Hany Armanious’ work stems from the initial act of looking. Consideration of objects and material often overlooked or discarded, provide the first step in the works’ conception. Elements such as a water bottle, an air conditioning unit, an amateur carved totem, for example, appear in The Plagiarist of My Subconscious in informal arrangements placed on seemingly provisional supports. A key concern in much of his work is the framing and presentation of objects and the physical structures that allow these things to stand.
Having committed to a specific arrangement of objects, Armanious undertakes the moulding and casting of each of its parts, including framework or support structure, in pigmented resin. Through the arduous task of re-presenting these encounters with the humble or ordinary, all the elements – each crack of a table top, vestige of bubble wrap, masking tape, leftover glue and tubular hardware – is then imbued with a particular aura, a shifted material state, rarifying their place in the world. Armanious’ casting practice has been punctuated by his working with semiprecious metals – the pewter-cast vintage film projector in the work Dew Point forms a central axis to the show, at once a material anomaly amongst the veristic resin casts, a literalisation of preciousness further underscored by its evident obsolescence as an original object, and also a physical symbol of seeing, suggestion of projected reality.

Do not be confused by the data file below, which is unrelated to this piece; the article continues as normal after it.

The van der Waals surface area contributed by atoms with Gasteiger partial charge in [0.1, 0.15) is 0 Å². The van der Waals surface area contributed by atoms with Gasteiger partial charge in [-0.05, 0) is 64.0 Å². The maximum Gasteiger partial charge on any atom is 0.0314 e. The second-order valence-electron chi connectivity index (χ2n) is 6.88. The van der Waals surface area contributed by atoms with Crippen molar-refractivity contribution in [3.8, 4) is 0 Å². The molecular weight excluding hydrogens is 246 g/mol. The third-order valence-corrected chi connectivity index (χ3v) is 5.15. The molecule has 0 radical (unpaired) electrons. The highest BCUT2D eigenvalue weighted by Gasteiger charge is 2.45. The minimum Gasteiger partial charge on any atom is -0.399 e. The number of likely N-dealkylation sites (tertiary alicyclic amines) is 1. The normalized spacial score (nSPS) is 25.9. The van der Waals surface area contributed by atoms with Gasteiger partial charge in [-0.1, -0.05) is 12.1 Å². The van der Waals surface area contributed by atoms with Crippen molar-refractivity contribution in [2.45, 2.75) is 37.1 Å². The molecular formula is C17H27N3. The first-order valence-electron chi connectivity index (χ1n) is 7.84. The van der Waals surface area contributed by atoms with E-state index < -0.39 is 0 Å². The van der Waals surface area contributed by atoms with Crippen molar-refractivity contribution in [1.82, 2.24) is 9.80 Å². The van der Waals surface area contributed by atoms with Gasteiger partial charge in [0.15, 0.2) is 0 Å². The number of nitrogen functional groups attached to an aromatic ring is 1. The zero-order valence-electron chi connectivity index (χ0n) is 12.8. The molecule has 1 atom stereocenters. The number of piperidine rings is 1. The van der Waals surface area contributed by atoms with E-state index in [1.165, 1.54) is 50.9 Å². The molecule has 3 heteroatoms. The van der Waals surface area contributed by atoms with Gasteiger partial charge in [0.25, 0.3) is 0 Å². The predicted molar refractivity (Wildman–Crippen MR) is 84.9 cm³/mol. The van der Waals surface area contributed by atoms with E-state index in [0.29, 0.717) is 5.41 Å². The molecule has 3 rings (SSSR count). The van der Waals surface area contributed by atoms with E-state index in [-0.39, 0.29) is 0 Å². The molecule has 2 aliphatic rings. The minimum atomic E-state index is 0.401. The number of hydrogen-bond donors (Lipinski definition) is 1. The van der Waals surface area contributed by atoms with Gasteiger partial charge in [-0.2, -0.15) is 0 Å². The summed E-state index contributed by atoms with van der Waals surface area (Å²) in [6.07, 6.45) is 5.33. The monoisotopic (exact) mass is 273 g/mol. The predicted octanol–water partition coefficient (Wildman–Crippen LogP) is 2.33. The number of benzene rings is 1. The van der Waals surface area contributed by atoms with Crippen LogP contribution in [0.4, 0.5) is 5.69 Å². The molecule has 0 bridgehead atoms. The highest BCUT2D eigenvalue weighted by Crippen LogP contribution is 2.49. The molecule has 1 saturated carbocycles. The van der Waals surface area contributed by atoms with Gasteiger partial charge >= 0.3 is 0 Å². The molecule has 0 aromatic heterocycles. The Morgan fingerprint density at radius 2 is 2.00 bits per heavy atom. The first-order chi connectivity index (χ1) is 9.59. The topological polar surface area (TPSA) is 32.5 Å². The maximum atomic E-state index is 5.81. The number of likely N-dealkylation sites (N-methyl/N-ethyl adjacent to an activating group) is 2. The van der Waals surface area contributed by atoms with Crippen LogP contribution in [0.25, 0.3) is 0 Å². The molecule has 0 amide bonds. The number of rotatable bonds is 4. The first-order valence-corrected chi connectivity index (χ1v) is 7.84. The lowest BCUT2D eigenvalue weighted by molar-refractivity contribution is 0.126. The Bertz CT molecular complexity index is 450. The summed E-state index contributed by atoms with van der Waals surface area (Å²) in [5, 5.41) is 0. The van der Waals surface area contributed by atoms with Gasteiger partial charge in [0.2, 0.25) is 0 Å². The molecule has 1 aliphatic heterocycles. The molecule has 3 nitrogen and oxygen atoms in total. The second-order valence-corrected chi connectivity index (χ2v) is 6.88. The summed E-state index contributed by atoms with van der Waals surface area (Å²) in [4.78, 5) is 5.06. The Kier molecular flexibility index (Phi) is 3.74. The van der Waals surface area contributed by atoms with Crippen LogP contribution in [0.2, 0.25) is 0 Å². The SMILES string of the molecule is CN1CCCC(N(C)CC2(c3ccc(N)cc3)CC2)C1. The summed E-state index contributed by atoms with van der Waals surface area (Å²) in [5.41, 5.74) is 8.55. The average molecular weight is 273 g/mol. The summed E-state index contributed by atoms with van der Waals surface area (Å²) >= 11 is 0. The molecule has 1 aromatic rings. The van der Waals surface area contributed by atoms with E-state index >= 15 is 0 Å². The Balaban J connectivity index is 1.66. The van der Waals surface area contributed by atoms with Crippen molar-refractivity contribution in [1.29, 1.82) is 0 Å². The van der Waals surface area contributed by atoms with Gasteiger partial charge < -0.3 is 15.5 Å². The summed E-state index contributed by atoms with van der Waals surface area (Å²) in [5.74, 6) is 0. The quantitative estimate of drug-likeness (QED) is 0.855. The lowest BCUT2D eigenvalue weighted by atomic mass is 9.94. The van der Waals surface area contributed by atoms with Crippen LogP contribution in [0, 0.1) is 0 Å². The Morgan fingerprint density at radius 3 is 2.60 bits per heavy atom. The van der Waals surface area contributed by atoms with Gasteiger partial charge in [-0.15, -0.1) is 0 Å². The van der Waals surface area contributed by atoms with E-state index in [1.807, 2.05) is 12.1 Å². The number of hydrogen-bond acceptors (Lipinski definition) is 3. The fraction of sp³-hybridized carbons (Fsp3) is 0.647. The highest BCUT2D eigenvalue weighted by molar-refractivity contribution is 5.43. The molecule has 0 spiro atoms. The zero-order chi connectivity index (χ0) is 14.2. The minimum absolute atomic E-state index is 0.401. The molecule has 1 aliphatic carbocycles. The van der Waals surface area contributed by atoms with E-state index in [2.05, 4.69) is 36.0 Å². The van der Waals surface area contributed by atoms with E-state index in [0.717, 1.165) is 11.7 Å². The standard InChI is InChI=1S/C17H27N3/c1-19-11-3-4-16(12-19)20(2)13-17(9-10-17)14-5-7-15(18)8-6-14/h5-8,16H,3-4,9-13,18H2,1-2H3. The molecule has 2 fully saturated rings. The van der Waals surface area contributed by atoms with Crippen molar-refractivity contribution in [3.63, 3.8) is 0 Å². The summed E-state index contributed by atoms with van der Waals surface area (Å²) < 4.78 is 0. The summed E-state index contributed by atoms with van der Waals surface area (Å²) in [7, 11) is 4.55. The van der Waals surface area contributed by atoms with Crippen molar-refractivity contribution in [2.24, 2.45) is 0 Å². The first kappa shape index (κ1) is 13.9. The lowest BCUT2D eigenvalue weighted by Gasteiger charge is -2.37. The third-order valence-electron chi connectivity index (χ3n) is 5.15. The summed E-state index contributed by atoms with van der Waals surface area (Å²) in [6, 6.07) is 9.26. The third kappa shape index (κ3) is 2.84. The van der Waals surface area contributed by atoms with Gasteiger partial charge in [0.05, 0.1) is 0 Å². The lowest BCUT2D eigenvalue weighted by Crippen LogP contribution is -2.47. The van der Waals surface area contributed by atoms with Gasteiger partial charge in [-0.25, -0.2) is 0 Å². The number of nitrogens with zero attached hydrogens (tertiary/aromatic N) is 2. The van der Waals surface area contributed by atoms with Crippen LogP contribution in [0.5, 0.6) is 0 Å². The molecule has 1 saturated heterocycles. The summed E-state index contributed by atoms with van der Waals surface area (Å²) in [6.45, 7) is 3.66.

Despite the primacy of the selection and labour-intensive casting process, Armanious’ sculptures manage to look as if they pre-exist, the chosen objects having found their way together on their own in some other, metaphysical space. They do this whilst embodying the inherent improbability in what is assembled and the contradictory material truth of what appears to be presented – they remain an approximation of that which they represent. Armanious’ practice has an affiliation with traditional concerns of painting, the representation of forms from ‘real life’; a resin cast paint-stained glass table top in the exhibition is titled Depiction.
Surety and disbelief co-presented in material form and content underpins Armanious’ practice but ultimately the sculptures act as discrete evocations of physical space, compositions reflecting the unconsciously simple but complex relationship between things. The title of Armanious’ show comes from the said proclamation of Dali at the premiere of Joseph Cornell’s 1936 film Rose Hobart, that Cornell had “stolen my dream, was the plagiarist of my subconscious”. This theft of another’s dream can be analogous to the act of extracting objects from the world and hijacking their identity in the service of art.
until June 30, 2012
Hany Armanious, A Place To Cry, 2012
Hany Armanious, Dew Point, 2012
Hany Armanious, Depiction, 2012
Hany Armanious, Fear of Flying, 2012
Hany Armanious “The Plagiarist of My Subconscious” at Southard Reid, London
Courtesy: Southard Reid, London